It has long been known that happiness depends on many different life circumstances.
Now scientists have developed a mathematical equation that can predict momentary delight. They found that participants were happiest when they performed better than expected during a risk-reward task. Brain scans also revealed that happiness scores correlated with areas known to be important for well-being. The team says the equation, published in PNAS Journal, could be used to look at mood disorders and happiness on a mass scale. It could also help the UK government analyse statistics on well-being, which they have collected since 2010.
By Courtney Seiter for the Buffer Blog
Every day it seems like we feel hundreds of different emotions – each nuanced and specific to the physical and social situations we find ourselves in.
According to science, it’s not that complicated by a long shot. A new study says we’re really only capable of four “basic” emotions: happy, sad, afraid/surprised, and angry/disgusted.
But much like the “mother sauces” of cooking allow you to make pretty much any kind of food under the sun, these four “mother emotions” meld together in myriad ways in our brains to create our layered emotional stews.
Robert Plutchik’s famous “wheel of emotions” shows just some of the well known emotional layers.
In this post we’ll take a close look at each of the four emotions, how they form in the brain and the way they can motivate us to surprising actions. Read More
Photos by: BeiBei Song, 2011
Denmark has firmly established its reputation as the happiest country in the world, ranked consistently on top of indices from the World Map of Happiness, to the most recent World Happiness Report 2013.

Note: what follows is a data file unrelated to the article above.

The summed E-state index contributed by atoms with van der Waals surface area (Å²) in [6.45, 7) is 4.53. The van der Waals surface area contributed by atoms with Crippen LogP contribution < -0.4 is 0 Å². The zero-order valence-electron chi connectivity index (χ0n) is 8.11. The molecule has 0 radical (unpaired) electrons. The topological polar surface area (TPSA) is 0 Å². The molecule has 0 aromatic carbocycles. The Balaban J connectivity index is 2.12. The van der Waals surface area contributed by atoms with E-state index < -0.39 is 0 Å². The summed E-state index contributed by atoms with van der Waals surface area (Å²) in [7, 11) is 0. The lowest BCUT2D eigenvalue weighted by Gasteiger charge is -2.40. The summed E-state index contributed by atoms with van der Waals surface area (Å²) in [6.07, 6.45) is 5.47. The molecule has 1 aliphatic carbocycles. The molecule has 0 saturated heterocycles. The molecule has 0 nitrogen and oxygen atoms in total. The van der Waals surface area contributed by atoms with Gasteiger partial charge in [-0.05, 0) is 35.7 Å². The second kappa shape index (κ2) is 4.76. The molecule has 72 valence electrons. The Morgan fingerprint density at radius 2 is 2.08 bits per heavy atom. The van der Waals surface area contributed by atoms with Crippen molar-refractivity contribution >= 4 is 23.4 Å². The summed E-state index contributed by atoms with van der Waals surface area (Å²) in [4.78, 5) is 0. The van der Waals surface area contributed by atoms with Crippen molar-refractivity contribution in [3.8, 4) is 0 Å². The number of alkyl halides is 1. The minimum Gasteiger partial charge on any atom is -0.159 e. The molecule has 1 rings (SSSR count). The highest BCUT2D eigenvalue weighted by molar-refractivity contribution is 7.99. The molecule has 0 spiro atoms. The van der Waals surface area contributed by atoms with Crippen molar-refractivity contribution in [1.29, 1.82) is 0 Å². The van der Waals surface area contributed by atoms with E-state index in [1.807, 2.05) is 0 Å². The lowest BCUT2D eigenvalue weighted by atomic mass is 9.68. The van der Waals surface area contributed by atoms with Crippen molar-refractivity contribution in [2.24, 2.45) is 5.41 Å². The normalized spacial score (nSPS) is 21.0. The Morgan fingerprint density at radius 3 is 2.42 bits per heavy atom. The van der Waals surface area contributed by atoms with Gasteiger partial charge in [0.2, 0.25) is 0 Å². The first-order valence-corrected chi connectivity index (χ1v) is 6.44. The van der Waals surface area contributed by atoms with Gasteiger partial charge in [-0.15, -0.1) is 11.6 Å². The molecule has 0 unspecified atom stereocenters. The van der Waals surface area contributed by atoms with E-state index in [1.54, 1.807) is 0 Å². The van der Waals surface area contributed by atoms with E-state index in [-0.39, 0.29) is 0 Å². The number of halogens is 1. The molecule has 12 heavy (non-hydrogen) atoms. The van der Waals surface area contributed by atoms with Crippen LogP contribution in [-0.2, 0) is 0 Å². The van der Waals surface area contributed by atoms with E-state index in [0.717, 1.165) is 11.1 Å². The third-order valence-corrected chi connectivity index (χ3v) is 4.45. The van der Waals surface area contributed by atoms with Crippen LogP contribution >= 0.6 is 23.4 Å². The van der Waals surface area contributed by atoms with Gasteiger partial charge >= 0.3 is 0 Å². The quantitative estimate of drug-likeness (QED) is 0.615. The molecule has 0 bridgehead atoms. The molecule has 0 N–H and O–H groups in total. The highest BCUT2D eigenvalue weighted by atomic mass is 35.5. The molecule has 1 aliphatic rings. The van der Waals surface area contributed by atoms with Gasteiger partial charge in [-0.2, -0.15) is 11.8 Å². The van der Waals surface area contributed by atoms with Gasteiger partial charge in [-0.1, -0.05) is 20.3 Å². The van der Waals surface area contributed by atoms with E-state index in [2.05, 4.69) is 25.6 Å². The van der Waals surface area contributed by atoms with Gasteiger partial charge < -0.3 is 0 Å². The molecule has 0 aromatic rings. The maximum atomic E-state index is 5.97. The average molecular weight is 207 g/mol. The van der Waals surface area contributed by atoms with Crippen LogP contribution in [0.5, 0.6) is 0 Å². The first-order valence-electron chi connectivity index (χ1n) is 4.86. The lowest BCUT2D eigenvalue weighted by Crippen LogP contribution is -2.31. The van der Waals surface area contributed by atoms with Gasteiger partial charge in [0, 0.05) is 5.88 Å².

Those passionate about urban bicycling know Denmark as the modern day “Bicycle Kingdom”, as can be evidenced by these photos I took in Copenhagen streets in the fall of 2011.
Those who care about politics with a worldly view would also know Denmark for its strong social welfare benefits to its citizens, similar to its Scandinavian neighbors such as Sweden and Norway.
While the bicycle maybe a manifestation of the Danes’ happiness, as ABC journalists Bill Weir and Sylvia Johnson wisely observed:
“And perhaps the bicycle is the best symbol of Danish happiness. Danes can all afford cars, but they choose bikes — simple, economical, nonpolluting machines that show no status and help keep people fit.”
… the strong social welfare explains the socio-political construct as a foundation of the happy citizenry, according to Benjamin Radcliff, a political science professor, and author of a new book ‘The Political Economy of Human Happiness: How Voters Choices Determine the Quality of Life.”
The radio program “Here and Now” recently interviewed him about his findings on societal happiness. Read More